CE-1 NEAR ASTORIA, OREGON
By Greg Long
(© 1981 by Greg Long)
Between 1:30 and 2:00 a.m., May 12, 1981, a 23-year-old truck driver and his 21-year-old girlfriend1 left Seattle, Washington, for a 170-mile trip to Astoria, Oregon, to pick up a load of king crab for a Seattle seafood company. The young woman, a cashier and sales clerk at the Boeing Company, had decided to take a day's vacation and rode in the sleeper of the empty Mac Cabover. Visibility was fair, driving conditions good.
The driver drove south on Interstate 5, passed through Kelso and Longview, Washington, and crossed the Lewis and Clark Bridge over the Columbia River. Some patches of fog lay along the low straights of Highway 30 on the way to Astoria. The windows of the truck were rolled up against a 45° temperature, and the heater was running.
At approximately 5:00 a.m. somewhere near Clatskanie, Oregon, and going down a hill, the young man felt something peculiar. The truck was going slower than it should.
As an experienced driver on this route (he had driven it at least 20 times over several years averaging two or three trips a week during season), he knew that with an empty truck, going downhill in ninth gear, and exceeding the speed limit, he should have been traveling at least 70 mph. He checked his tachometer; it read 1600 rather than 2100; and to his surprise, his speedometer registered between 45 and 55. He commented on this to his companion, who told him that he was imagining things. Naturally concerned over this event, the young man was relieved when shortly thereafter the truck returned to its normal speed. However, the driver soon noticed something strange in his left mirror after he had reached the bottom of a hill and hit a straightaway. What looked like two little orange "flames" were apparently "stuck" in the mirror, filling about 1 inch of horizontal space.
Glancing at the road in front of him and at the mirror approximately every 2 to 5 seconds, as was his habit, the driver attempted to find an explanation since the most puzzling aspect of the lights was their unyielding, fixed position in the mirror even as he went up and down hills, around tight curves, and through increasingly tortuous terrain.
Moments later the driver noted a white light positioned at the "apex" of the other two, as if forming the top point of a triangle, the orange lights at its base. The driver attempted to find an explanation for these lights; perhaps they were the cab lights of a truck. Yet the most nagging characteristic of the lights was their persistent, stationary position similar to that of the reflection of an object on the inside surface of a windshield. As the witness said later in frustration, "They were always there; they never moved."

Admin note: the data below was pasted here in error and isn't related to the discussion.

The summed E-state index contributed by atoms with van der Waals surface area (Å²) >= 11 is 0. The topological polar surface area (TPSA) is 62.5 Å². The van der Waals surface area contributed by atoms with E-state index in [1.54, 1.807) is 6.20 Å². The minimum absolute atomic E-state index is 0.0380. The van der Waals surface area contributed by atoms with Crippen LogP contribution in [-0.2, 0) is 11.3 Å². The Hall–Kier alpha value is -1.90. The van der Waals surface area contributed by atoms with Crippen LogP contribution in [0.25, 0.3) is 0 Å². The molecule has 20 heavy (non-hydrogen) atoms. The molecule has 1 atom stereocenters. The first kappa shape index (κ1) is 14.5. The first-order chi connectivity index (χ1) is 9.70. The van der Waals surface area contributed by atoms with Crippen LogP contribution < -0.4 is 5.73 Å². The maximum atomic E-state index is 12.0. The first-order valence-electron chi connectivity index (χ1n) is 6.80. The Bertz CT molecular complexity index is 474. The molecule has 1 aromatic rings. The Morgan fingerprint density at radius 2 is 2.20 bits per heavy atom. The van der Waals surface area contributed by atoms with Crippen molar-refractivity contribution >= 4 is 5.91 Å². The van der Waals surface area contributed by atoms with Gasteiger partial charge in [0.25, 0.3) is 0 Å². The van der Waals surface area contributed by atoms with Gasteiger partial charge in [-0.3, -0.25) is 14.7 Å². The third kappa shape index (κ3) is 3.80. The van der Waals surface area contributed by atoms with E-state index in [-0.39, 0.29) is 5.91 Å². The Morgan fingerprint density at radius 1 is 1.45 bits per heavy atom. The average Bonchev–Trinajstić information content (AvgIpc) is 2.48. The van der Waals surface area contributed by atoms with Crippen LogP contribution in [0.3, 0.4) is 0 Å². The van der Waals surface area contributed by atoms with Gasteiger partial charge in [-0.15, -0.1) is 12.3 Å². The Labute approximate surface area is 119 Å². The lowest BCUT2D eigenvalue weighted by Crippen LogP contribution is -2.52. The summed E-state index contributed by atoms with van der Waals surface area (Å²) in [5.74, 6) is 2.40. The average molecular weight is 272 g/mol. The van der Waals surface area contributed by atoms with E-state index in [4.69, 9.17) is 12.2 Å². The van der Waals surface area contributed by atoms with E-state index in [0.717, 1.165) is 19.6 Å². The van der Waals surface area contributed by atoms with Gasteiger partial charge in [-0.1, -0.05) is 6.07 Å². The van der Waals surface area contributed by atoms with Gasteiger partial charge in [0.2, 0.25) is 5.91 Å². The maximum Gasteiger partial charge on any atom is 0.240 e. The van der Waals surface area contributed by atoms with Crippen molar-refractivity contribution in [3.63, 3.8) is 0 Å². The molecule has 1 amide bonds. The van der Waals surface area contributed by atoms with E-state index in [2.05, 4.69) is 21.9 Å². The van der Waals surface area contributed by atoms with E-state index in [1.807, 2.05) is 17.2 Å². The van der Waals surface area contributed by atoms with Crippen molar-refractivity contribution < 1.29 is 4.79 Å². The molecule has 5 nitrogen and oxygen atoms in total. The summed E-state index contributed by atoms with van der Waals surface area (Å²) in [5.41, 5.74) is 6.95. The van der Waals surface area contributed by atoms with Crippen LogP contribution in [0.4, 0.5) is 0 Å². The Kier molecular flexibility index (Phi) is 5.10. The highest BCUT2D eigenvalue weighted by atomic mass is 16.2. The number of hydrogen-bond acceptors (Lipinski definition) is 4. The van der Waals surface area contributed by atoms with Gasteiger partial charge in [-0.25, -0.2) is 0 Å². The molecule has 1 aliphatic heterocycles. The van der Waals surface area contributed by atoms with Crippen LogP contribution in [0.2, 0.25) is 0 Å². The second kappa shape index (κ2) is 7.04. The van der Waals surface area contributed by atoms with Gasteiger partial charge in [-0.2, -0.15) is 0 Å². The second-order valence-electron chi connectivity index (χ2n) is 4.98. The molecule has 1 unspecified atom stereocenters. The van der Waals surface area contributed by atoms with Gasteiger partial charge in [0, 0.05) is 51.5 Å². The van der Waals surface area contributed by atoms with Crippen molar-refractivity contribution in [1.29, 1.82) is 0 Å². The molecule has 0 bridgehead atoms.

The highway became increasingly windy and hilly. The driver's girlfriend noticed the young man's concern with the mirror and asked him what he was looking at and to keep his eyes on the road. He called her attention to the lights, but because of her position in the sleeper and the obstruction of his head, she was unable to see the top white light. She did, however, perceive the two orange lights, and as the driver now noticed, saw them reflected in both mirrors.
The lights then drew closer, filling about 3 inches of the left mirror, and the driver saw that they were flashing. Again, he sought an explanation — hazard sign posts? He pointed out the lights again to his companion, who suggested that they were tower-cable lights. Later, the driver recalled that the duration of the flashing lights was similar, as he put it, to the "telephone pole effect" — a flash for each telephone pole that passes outside a driver's window, which suggests a maximum duration of two or three seconds.
At this point, the uneasy driver rolled down his window and looked back down the road, but saw nothing. In a like manner, nothing was reflected in his mirrors. Once he returned his eyes to the road in front of him, the lights, however, reappeared — only in his left mirror. Several times he looked behind him, his head outside the window, and failed to see the source of the lights. Perhaps, he thought, the lights were above him.